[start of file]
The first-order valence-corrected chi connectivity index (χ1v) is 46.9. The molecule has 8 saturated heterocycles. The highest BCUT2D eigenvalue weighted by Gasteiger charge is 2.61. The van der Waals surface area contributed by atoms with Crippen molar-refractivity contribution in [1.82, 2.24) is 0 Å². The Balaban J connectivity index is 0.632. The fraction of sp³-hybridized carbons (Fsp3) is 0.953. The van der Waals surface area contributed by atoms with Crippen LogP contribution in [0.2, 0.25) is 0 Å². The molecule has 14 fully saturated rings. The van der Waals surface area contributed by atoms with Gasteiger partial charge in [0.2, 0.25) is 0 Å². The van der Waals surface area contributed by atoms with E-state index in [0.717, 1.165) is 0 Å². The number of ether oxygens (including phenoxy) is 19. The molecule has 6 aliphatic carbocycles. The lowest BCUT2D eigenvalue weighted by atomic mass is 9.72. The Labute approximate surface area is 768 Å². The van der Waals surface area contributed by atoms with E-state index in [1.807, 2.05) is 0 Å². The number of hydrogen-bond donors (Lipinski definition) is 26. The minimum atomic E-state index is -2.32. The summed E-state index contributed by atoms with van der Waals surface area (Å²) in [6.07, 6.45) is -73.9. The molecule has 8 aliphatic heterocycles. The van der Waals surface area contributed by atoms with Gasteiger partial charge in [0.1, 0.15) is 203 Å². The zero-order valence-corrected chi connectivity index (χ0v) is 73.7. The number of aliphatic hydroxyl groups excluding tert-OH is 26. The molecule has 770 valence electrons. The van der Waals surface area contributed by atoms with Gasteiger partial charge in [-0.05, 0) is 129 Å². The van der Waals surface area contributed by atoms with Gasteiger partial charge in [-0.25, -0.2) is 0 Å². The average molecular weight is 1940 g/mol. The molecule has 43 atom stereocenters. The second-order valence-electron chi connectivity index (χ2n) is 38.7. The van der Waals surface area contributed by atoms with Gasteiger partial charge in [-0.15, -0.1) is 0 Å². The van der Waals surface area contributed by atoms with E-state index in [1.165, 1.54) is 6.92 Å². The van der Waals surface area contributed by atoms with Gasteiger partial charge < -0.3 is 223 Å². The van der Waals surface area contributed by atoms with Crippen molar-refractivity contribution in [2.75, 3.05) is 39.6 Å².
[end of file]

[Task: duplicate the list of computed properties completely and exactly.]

The first-order valence-corrected chi connectivity index (χ1v) is 46.9. The molecule has 8 saturated heterocycles. The highest BCUT2D eigenvalue weighted by Gasteiger charge is 2.61. The van der Waals surface area contributed by atoms with Crippen molar-refractivity contribution in [1.82, 2.24) is 0 Å². The Balaban J connectivity index is 0.632. The fraction of sp³-hybridized carbons (Fsp3) is 0.953. The van der Waals surface area contributed by atoms with Crippen LogP contribution in [0.2, 0.25) is 0 Å². The molecule has 14 fully saturated rings. The van der Waals surface area contributed by atoms with Gasteiger partial charge in [0.2, 0.25) is 0 Å². The van der Waals surface area contributed by atoms with E-state index in [0.717, 1.165) is 0 Å². The number of ether oxygens (including phenoxy) is 19. The molecule has 6 aliphatic carbocycles. The lowest BCUT2D eigenvalue weighted by atomic mass is 9.72. The Labute approximate surface area is 768 Å². The van der Waals surface area contributed by atoms with E-state index in [1.807, 2.05) is 0 Å². The number of hydrogen-bond donors (Lipinski definition) is 26. The minimum atomic E-state index is -2.32. The summed E-state index contributed by atoms with van der Waals surface area (Å²) in [6.07, 6.45) is -73.9. The molecule has 8 aliphatic heterocycles. The van der Waals surface area contributed by atoms with Gasteiger partial charge in [0.1, 0.15) is 203 Å². The zero-order valence-corrected chi connectivity index (χ0v) is 73.7. The number of aliphatic hydroxyl groups excluding tert-OH is 26. The molecule has 770 valence electrons. The van der Waals surface area contributed by atoms with Gasteiger partial charge in [-0.05, 0) is 129 Å². The van der Waals surface area contributed by atoms with Gasteiger partial charge in [-0.25, -0.2) is 0 Å². The average molecular weight is 1940 g/mol. The molecule has 43 atom stereocenters. The second-order valence-electron chi connectivity index (χ2n) is 38.7. The van der Waals surface area contributed by atoms with Gasteiger partial charge in [-0.15, -0.1) is 0 Å². The van der Waals surface area contributed by atoms with E-state index in [1.165, 1.54) is 6.92 Å². The van der Waals surface area contributed by atoms with Gasteiger partial charge < -0.3 is 223 Å². The van der Waals surface area contributed by atoms with Crippen molar-refractivity contribution in [2.75, 3.05) is 39.6 Å².